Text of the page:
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Explorations in Behavioral Economics: Realism, Ontology and Experiments

Hansen, Fredrik LU (2006) In Lund Economic Studies
Abstract (Swedish)
Popular Abstract in Swedish

"Behavioral Economics" är ett område inom nationalekonomin där forskningsresultat från främst psykologin inhämtas vid analys av ekonomiska fenomen, även om andra samhällsvetenskaper såsom socialpsykologi och sociologi också givit bidrag. Följande avhandling och dess fyra uppsatser undersöker delar av "Behavioral Economics" med särskild betoning på realism, ontologi och experiment.



I den första uppsatsen analyseras två översiktsartiklar om "Behavioral Economics" ur ett metateoretiskt perspektiv. Särskilt analyseras de motiv som förs fram för studiet av "Behavioral Economics". Deras argumentation befinns vara acceptabel men analysen finner att användandet av termen "realism" är... (More)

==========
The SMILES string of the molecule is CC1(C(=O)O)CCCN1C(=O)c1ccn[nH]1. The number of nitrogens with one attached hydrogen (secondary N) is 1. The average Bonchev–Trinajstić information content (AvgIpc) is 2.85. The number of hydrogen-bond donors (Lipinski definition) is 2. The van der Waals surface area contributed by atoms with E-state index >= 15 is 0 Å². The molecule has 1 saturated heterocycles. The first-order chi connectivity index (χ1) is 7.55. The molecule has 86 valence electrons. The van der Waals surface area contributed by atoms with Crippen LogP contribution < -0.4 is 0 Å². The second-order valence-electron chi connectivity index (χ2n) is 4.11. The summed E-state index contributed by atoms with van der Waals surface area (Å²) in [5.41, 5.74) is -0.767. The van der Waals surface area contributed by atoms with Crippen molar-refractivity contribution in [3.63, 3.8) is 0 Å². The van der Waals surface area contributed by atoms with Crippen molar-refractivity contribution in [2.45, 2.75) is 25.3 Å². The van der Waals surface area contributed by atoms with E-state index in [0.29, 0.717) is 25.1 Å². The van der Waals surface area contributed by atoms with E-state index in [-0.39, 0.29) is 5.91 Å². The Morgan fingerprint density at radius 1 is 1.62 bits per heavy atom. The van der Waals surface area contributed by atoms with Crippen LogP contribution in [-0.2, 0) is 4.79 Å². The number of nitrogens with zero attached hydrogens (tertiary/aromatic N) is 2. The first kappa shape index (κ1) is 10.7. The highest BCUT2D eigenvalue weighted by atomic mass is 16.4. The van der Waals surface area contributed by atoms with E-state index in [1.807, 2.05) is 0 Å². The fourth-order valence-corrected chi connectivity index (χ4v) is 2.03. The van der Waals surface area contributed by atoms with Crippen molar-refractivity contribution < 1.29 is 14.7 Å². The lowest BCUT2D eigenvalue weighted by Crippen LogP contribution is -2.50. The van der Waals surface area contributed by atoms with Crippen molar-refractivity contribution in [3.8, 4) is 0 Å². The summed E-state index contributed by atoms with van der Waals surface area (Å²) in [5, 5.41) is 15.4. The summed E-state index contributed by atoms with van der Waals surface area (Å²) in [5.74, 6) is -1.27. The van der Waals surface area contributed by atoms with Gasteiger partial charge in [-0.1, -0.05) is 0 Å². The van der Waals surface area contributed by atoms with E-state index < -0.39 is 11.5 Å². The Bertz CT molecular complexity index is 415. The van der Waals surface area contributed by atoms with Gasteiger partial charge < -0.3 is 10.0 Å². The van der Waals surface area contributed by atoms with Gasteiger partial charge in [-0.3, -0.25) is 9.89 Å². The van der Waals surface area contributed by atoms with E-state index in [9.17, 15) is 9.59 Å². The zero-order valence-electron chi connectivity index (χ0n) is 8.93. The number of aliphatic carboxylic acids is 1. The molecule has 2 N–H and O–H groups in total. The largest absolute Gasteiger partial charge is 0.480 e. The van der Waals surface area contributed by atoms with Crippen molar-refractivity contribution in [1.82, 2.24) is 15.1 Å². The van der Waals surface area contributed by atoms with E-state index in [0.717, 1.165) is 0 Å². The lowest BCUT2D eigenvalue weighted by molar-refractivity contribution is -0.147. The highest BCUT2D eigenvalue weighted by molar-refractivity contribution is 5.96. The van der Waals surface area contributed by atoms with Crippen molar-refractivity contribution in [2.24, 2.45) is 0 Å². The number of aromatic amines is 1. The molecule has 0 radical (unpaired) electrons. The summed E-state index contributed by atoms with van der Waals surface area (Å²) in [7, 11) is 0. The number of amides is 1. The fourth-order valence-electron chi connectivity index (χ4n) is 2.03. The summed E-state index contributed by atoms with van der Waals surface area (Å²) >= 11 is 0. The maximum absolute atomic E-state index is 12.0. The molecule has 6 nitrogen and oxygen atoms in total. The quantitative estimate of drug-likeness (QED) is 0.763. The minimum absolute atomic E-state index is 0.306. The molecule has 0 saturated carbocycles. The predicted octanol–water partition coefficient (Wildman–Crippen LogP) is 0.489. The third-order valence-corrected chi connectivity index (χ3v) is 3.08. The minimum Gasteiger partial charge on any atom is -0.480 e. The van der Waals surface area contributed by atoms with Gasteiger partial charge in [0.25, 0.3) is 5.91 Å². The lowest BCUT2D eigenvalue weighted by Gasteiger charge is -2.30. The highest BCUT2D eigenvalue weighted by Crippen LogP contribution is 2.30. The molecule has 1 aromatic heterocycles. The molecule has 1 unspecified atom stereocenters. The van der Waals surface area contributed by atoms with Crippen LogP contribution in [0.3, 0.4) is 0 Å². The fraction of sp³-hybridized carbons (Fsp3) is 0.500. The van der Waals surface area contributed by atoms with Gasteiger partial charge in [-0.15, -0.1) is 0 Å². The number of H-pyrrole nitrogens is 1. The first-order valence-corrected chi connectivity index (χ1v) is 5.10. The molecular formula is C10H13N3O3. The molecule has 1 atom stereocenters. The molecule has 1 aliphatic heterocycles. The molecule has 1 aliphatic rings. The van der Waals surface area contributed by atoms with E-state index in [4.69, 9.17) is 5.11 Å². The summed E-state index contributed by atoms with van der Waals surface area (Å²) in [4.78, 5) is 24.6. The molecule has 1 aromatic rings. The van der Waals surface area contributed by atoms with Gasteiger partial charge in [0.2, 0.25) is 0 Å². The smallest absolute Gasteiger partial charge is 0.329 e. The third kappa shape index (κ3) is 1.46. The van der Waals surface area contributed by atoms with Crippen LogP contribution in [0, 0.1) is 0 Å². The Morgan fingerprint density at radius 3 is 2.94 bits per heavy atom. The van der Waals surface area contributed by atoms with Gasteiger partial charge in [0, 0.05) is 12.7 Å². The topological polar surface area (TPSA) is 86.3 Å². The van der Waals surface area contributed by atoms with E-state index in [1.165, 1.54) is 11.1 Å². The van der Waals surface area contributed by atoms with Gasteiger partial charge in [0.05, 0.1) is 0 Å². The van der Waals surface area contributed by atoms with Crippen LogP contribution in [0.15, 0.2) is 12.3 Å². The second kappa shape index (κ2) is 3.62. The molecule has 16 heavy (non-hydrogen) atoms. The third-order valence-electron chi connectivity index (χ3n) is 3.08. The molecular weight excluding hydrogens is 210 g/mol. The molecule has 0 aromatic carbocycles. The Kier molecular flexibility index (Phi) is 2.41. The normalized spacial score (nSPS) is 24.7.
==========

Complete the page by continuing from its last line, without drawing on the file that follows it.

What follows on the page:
Popular Abstract in Swedish

"Behavioral Economics" är ett område inom nationalekonomin där forskningsresultat från främst psykologin inhämtas vid analys av ekonomiska fenomen, även om andra samhällsvetenskaper såsom socialpsykologi och sociologi också givit bidrag. Följande avhandling och dess fyra uppsatser undersöker delar av "Behavioral Economics" med särskild betoning på realism, ontologi och experiment.



I den första uppsatsen analyseras två översiktsartiklar om "Behavioral Economics" ur ett metateoretiskt perspektiv. Särskilt analyseras de motiv som förs fram för studiet av "Behavioral Economics". Deras argumentation befinns vara acceptabel men analysen finner att användandet av termen "realism" är otydlig. Ett alternativt motiv som befinns fungera bättre givet ändamålen presenteras.